At age 72, Mary Delany (1700-1788) devoted herself to her art practice, taking up a form of decoupage to create an exquisite collection of botanical collages from dyed and cut paper. She interpreted many of the delicate specimens she encountered in Buckinghamshire while staying with her friend, the Duchess of Portland, through layered pieces on black backdrops. From the wispy clover-like leaves of an oxalis plant to the wildly splayed petals of the daffodil, the realistic works are both stunning for their beauty and faithfulness to the original lifeforms.
Known for her scientific precision, Delany labeled each specimen with the plant’s taxonomic and common names, the date, location of creation, name of the donor, and a collection number, the latter of which was used to organize all 985 collages in her Flora Delanica series. Together, the works create a vast and diverse florilegium, or compilation of botanicals and writings in the tradition of commonplace books.
The British Museum houses most of Delany’s collages, which you can explore in an interactive archive that has information about the plants, artworks, and the option to zoom in on images of the pieces. You also might enjoy The Paper Garden, a book that delves into the artist’s work and what it means to foster a creative practice.
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Artist Asya Kozina is known for her elaborate paper wigs that soar into the air with scenes of miniature metropolises and various botanical frills, coils, and pleats. Referencing the ominous tale of the Flying Dutchman, Kozina’s latest collection transports wearers to the sea with fleets of ships that sail across the cut-and-folded headdresses. The legend states that seeing the vessel portends imminent danger, a sense of mystery and hazard the artist juxtaposes with blossoming botanicals and butterflies full of life.
Kozina is based in Ukraine, and in a note to Colossal, she shares that Russia’s ongoing aggression has necessarily paused her practice as she focuses on volunteer efforts and caring for her family. “We are in a state of more or less stress,” she says. “My attention is focused on air alarms and news and correspondence with relatives in other cities of Ukraine. At the same time, we pretend that we have a normal life… It’s completely surreal.”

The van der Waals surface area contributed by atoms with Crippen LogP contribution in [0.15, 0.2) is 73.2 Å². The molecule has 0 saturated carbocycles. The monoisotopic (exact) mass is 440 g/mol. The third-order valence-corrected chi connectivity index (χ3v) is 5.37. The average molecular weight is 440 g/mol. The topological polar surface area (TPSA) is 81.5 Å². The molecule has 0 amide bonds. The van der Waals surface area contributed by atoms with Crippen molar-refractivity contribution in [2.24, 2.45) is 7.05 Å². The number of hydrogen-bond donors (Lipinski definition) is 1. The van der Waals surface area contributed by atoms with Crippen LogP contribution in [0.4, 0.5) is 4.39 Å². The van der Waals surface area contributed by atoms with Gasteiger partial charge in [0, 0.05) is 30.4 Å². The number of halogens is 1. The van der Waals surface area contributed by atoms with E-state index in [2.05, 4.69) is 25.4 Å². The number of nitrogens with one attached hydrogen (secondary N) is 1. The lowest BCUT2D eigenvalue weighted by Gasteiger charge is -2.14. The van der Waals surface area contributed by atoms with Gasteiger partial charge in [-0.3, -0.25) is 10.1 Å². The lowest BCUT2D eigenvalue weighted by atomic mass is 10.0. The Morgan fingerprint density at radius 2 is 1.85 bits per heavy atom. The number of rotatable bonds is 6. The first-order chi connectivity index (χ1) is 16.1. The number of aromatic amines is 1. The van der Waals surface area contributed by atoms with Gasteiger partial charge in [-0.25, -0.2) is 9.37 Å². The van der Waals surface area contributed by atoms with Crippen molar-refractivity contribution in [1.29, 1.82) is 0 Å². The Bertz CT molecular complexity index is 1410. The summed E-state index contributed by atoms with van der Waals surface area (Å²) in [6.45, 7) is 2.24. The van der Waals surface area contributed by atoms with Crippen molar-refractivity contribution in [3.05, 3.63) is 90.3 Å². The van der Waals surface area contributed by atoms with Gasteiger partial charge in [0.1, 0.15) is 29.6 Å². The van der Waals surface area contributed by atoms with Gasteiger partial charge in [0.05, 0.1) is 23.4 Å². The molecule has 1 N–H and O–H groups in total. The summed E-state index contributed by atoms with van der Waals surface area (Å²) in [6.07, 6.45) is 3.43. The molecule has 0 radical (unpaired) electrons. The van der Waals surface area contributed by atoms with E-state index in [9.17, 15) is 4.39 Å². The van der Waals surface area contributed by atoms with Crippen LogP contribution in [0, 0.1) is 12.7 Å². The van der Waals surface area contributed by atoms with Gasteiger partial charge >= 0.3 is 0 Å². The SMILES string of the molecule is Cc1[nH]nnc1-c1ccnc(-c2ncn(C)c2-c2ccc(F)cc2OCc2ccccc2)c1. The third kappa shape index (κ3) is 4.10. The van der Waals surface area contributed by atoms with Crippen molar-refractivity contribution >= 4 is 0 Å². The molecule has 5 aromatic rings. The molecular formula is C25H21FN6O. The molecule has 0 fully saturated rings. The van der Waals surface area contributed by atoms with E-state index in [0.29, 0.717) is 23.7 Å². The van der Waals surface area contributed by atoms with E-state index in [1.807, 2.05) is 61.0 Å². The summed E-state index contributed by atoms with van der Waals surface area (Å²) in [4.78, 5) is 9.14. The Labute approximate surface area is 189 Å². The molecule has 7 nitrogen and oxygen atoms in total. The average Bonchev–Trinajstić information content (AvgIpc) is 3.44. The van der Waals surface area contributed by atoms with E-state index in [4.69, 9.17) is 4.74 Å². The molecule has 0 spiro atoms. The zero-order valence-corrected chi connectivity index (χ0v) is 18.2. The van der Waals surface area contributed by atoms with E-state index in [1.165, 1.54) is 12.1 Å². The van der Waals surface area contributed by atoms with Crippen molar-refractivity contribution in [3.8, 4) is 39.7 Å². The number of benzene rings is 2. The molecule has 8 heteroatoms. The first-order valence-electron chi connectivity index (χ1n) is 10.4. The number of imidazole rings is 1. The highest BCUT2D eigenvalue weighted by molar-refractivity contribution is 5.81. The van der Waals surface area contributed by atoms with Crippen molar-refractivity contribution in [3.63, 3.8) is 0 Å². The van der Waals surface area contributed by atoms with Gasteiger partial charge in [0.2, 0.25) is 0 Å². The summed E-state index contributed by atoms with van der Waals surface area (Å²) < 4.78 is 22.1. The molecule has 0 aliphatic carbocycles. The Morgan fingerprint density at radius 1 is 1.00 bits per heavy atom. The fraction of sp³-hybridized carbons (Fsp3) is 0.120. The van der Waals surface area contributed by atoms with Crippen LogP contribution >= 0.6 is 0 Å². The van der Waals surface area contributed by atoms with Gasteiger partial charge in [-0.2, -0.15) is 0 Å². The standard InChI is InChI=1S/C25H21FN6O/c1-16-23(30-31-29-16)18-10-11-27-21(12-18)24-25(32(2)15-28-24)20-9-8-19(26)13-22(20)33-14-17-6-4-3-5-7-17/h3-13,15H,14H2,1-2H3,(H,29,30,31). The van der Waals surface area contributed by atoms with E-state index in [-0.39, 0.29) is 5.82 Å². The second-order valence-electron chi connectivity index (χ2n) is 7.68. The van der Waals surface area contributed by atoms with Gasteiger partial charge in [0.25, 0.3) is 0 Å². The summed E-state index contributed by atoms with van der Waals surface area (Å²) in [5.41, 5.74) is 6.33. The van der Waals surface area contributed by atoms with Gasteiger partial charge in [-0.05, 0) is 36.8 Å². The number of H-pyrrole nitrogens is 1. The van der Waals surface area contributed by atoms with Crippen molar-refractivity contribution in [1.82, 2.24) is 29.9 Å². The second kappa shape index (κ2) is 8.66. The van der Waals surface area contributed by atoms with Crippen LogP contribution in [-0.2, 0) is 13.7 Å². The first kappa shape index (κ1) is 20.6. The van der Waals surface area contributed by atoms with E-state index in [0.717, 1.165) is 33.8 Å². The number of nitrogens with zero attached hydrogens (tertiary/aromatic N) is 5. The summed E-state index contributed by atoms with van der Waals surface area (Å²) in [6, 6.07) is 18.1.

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Chicago continues to rank among the most segregated cities in the United States, with Black and brown populations living across the south and west sides that lack the investment and resources of the white-dominated northern neighborhoods. Caused by more than a century’s worth of inequitable governance, redlining, and various forms of discrimination, this enduring racial separation has irrevocably shaped the city and its residents, impacting those who came to the area during the Great Migration and those who call it home still today. It’s often said that the history of Chicago is also the history of segregation.
This infamous legacy is an essential component of Yashua Klos’s evolution as an artist. “I’m from the city of Chicago, and Chicago’s urban planning was designed for segregation, to separate Black and white,” he shares with Colossal. “That segregation is baked into the ‘redlining’ housing ownership policies and the geography of the city.”
Now based in the Bronx, Klos frequently reflects on his hometown and brings the gridded structure of its streets into his works. A 2021 solo show at UTA Artist Space exhibited portraits bisected by angular blocks textured like wood, brick, and cinder, allowing fragments of the uniform roadways to emerge through facial features. “In art history, the grid is a kind of tool for optical democracy. There’s no visual hierarchy in a grid—you can enter any space at any time. So, I’m interested in that grid’s proposal of democracy and how that’s failed Black folks, especially where I’m from and how Chicago is constructed,” he says.
The collaged portraits evoke the ways identities are an amalgam of both genetics and surrounding influences. They mimic three-dimensional forms that surface from the flat plane of the paper, and Klos portrays the subjects as breaking free from constraint or relying on the structure for support. “I’m considering Black folks who are forming a defiant sense of self in order to survive in an often unjust environment. This is why these head forms often appear built of construction materials and suggest that they are sculptures or even monuments,” the artist writes, referencing the art historical use of statues and portraits to convey value and respect.